Colombians View Plant
November 24th, 2008
They have toiled for more than 20 years to get the coal out of ground of their sprawling Colombian open pit mines, but had never seen until Monday where all that material — valuable enough to be controlled by paramilitary groups and dangerous enough to injure or kill scores of their co-workers — ends up.
Estivenson Avila and Jesus Brochero stood by the cold Mount Hope Bay Monday afternoon to watch the Brayton Point power plant in the distance, with a barge loaded with a pile of coal docked out front. For the two Colombian men, it was the latest stop on a tour of the United States that included visits to mines in Appalachia and power plants in Somerset and Salem.
“The coal brings benefit to you but brings a very different experience to us,” said Avila, a union president who recently moved to a new village because of a certain risk: his two predecessors were assassinated by a paramilitary group that works with the owner of the La Loma mine where he is a truck driver.
“In Colombia, it has caused us a lot of trouble and hardships.”
Brochero is a technical mechanic at the Cerrejon mine, currently the largest in the world at more than 18 miles across. His situation is better, he said, because the owner of his mine, an international consortium, takes more responsibility for the workers and neighboring villages. A 47-year-old father of four, Brochero, also a union leader, was trained at a school run by the mining company, which has also negotiated with area communities about relocation.
The villages surrounding the La Loma mine, about a four-hour drive away in northern Colombia, aren’t as lucky, Avila said. They also want to be relocated because the environmental toll the mine has wrought, but Drummond, the owner of La Loma, doesn’t take responsibility, he said.
La Loma is most dangerous to its thousands of workers, though. In recent years, 55 workers have been seriously injured, and in 2002 three workers died when a wall collapsed next to where they were working. Only days before, the workers had warned Drummond that the wall was at risk of collapse, Avila said.
Avila himself, a 46-year-old father of three, has been injured despite 23 years of experience. He was in a truck being loaded when a boulder weighing tons was dropped into the back. He was given a shot and forced to finish his shift. Spinal cord injuries are common in the mines, both men said, because of shocks caused when boulders weighing up to 15 tons are dropped into the backs of massive trucks.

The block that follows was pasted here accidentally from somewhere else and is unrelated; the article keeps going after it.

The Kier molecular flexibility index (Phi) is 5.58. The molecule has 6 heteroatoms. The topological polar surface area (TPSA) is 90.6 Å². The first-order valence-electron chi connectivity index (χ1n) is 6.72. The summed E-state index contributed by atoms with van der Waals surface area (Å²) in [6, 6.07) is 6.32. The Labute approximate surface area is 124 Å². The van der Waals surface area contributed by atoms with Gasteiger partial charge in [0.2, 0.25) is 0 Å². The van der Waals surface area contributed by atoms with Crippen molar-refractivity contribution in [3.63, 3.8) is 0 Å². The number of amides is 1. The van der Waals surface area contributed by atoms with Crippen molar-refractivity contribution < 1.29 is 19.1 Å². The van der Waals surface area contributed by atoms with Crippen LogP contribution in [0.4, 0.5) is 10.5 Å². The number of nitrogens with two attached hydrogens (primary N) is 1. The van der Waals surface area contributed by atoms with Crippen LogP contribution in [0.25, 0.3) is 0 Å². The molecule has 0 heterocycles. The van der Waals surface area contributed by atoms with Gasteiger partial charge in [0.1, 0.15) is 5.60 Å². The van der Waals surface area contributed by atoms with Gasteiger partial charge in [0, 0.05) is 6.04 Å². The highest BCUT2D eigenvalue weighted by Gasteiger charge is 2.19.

The La Loma mine uses the dangerous process because it can fill a truck with coal in 30 seconds. A safer method, used by Brochero’s Cerrejon mine, which employs more than 10,000 workers, takes up to one minute.
Both men are in the U.S. to educate Americans about the origin of the coal used to power their homes. Both spoke through a translator, Avi Chomsky of Salem, from Witness for Peace, the organization that brought Avila and Brochero here, the first time it has hosted union workers from Colombia.
Typically when environmental groups talk about Brayton Point, they mention its impact on Mount Hope Bay or the area’s air, but the visit from the Colombians gave a rare perspective. Avila and Brochero said Dominion, the owner of Brayton Point, can help their cause by pressuring the mines to pay their workers a fair wage, help with injuries and respect neighboring communities.
Brochero mentioned an often-used phrase in Colombia: “Mining, yes. But not like this.” Union workers like Avila and Brochero earn about $3 an hour. Others can make as little as 45 cents an hour.
In the United States, union workers typically make $15 to $30 an hour, they said. Both men said they were surprised, however, at how similar mines in West Virginia and Kentucky were to those in Colombia. Mine workers in both countries share similar health risks and suffer from “black lung” from breathing in soot, they said. The environment is similarly harmed in both countries, they added.